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Lift Your Leader Voice - Nominate an OELMA Member for an Award

19 Feb 2024 9:41 AM | Angela Wojtecki (Administrator)
Lift Your Leader Voice - Nominate an OELMA Member for an Award

Carol A. Brey-Casiano, Director of Libraries, El Paso Public Library, outlined ten steps to being a great library leader in her article entitled “Leadership Qualities for Future Library Leaders.” 

  Step #1: Find a Good Mentor/BE a Good Mentor

  “We all want someone who will inspire us to be what   we know we could be” (Ralph Waldo Emerson).  My   mentor, almost 30 years ago, was Kari Inglis, school librarian at Bishop Watterson High School (Columbus).  For 2023 award recipient, Amy Keister, she looks to OELMA members as her role models.  Amanda Brasfield, 2021 recipient of the OELMA Emerging Leader Award, says receiving the award was a jolt of inspiration. OELMA has connected me with many fantastic school librarians around Ohio and I am made better each day through their willingness to share and participate in our community.” Do you have a mentor?  Are you a good mentor to other school librarians?

Step #2: Learn How to Follow First

Sometimes you have to know how to follow the lead of others if you are to succeed. In the midst of renovating the school library, I often followed the lead of the students.  Yes, I’d taken any number of library management classes and had my own thoughts about redesigning the learning center, but it was in listening to the students’ voices - that’s where I got the best ideas.

Step #3: Be Visionary

Can you articulate a vision for your school library and then motivate others to share and accomplish that vision?  The most valuable lesson I learned during my twelve years at the suburban high school from which I retired, was collaborating on a strategic plan for the district’s school libraries.  Deb Logan provided the professional development and our district’s school librarians engaged parents, community members, academic librarians, and administrators in a year-long strategic planning process.  All voices were heard and we, as a team, “built bridges to what matters (theme)”

Step #4: Be a Good Servant

Being a leader is a humbling experience.  As Brey-Castano states: “You learn that while the buck may stop with you, it takes the work of every team member to be successful.”  Always say “Thank you.” Who do you thank in your building, in your district?

Step #5: Take Risks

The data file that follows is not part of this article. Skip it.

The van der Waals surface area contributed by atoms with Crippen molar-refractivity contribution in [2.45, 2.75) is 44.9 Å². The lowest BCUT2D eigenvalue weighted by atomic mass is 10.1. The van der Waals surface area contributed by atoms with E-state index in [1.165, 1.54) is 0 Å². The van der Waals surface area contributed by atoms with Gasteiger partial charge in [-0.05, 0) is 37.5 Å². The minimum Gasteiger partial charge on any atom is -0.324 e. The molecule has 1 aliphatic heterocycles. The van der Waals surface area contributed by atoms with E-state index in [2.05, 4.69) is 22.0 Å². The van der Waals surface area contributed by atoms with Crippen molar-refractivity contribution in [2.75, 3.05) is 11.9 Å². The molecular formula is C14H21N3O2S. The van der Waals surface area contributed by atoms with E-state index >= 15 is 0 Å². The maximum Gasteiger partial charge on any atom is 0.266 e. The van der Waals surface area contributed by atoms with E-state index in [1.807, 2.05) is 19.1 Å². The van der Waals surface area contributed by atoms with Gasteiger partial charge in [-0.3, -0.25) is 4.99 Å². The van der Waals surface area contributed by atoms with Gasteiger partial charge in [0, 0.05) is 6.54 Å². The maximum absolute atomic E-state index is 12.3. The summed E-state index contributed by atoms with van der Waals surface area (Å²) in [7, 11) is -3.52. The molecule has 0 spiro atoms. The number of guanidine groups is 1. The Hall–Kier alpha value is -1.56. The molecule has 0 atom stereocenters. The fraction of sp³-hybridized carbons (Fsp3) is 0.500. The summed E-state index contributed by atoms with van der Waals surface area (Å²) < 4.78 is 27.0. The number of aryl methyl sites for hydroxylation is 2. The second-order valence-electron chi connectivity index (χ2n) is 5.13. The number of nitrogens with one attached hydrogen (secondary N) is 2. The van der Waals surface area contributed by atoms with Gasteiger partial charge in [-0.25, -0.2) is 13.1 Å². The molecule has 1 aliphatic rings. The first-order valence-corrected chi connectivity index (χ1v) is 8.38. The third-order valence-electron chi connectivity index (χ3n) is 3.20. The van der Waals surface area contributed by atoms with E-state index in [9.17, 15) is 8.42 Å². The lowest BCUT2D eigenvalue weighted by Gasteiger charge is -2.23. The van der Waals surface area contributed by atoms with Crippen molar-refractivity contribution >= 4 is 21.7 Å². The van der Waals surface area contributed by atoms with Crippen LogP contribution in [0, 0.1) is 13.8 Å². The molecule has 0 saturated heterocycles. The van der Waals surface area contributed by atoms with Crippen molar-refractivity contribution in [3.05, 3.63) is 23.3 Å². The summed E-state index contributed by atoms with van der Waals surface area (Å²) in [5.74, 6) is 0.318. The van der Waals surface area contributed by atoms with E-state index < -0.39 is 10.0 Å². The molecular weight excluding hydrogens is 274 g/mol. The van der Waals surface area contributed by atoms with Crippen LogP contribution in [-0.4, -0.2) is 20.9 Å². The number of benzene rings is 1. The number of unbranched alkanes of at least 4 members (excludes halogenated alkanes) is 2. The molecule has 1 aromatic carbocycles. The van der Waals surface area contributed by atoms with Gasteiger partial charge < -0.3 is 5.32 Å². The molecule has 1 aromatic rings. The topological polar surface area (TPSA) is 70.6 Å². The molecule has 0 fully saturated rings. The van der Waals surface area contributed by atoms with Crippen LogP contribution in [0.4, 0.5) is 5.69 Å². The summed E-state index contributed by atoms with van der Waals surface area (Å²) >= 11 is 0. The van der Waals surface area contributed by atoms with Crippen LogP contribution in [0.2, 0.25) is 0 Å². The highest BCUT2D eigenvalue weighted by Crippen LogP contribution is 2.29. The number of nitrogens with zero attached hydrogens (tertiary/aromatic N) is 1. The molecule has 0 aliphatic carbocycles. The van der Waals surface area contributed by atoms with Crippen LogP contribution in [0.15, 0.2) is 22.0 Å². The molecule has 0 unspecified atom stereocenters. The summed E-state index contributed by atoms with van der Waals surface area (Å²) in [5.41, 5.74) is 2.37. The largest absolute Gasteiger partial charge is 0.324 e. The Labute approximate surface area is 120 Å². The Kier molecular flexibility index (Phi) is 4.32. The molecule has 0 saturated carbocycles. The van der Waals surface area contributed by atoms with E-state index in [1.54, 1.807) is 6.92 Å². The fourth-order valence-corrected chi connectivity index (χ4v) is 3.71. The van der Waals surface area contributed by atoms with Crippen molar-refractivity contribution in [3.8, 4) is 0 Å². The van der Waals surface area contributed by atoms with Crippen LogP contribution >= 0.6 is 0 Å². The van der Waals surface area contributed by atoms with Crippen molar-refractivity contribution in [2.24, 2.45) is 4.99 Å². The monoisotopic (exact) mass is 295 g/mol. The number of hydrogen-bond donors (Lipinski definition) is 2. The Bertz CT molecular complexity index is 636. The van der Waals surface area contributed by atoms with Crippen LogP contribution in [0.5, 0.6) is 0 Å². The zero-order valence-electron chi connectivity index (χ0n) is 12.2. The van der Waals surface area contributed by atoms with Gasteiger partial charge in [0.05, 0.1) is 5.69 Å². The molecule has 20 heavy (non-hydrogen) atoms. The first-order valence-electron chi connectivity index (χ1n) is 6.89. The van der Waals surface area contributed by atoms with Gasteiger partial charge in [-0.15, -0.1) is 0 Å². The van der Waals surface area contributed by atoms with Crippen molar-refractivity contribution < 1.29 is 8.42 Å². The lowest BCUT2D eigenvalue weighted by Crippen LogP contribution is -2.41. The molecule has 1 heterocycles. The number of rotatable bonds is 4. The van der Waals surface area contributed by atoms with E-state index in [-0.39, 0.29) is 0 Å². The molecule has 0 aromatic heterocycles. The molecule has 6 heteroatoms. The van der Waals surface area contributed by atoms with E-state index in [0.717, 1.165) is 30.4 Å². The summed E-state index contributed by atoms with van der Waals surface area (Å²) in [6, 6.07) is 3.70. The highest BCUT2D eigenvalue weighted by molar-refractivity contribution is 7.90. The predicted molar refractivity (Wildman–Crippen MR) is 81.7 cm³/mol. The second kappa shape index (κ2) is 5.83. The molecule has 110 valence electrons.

Sound scary? It can be, but if you have a rationale for the decision, then others will listen.  School librarians are great at providing substantive rationales - think… what do we do when we purchase books for our collection?

Step #6: Take Care of Yourself

Being a leader takes stamina. Even if you don’t think you have time, exercise, rest, hydrate, etc. What do you do to take care of yourself?

Step #7: Maintain a Positive Attitude

Of the ten steps, this is the most difficult.  As a school librarian, who can we deliver hope to on any given day?  A student who needs a particular book?  A teacher who needs help creating a research project? An administrator who just needs a sounding board?

Step #8: Never Turn Down a Leadership Position

Yes, even if it’s to coordinate a building or district activity/event.  You have an opportunity to network AND learn about the inner workings of the building, the district, the association.  These experiences will be helpful as you consider taking on more leadership positions/roles.

Step #9: Learn How to Motivate People Effectively

It’s easy for us to just say, “Oh never mind, I’ll just do it myself.”  As Brey-Casiano says, “A truly great leader has to trust the people they are leading to do their best.”  How do you motivate your staff, your volunteers, your students to be the best they can be?

Step #10: Keep Your Sense of Humor

Brey-Casiano suggests keeping things in your office that make you laugh.  I had a desk drawer filled with stress balls and I had a colleague, Laura, whose quick wit made me laugh until my sides ached.

Leadership is ultimately about caring about the people around you - your students, your school community, your teachers, your administrators - and demonstrating that care.

To nominate yourself or a colleague, visit the OELMA website.  Read the criteria for the award in which you have an interest, complete the nomination form, and submit it by April 1, 2024, 11:59 p.m.  The award checklist will assist you in crafting the rationale for nomination.

The Awards Committee looks forward to receiving your nomination.  If you have questions, please reach out to

Sincerely the Awards Committee,

Lisa Gallagher

Heidi Fletcher

Casaundra Bronner

Kris Konik

Cheryl Lorson

Susan Yutzey

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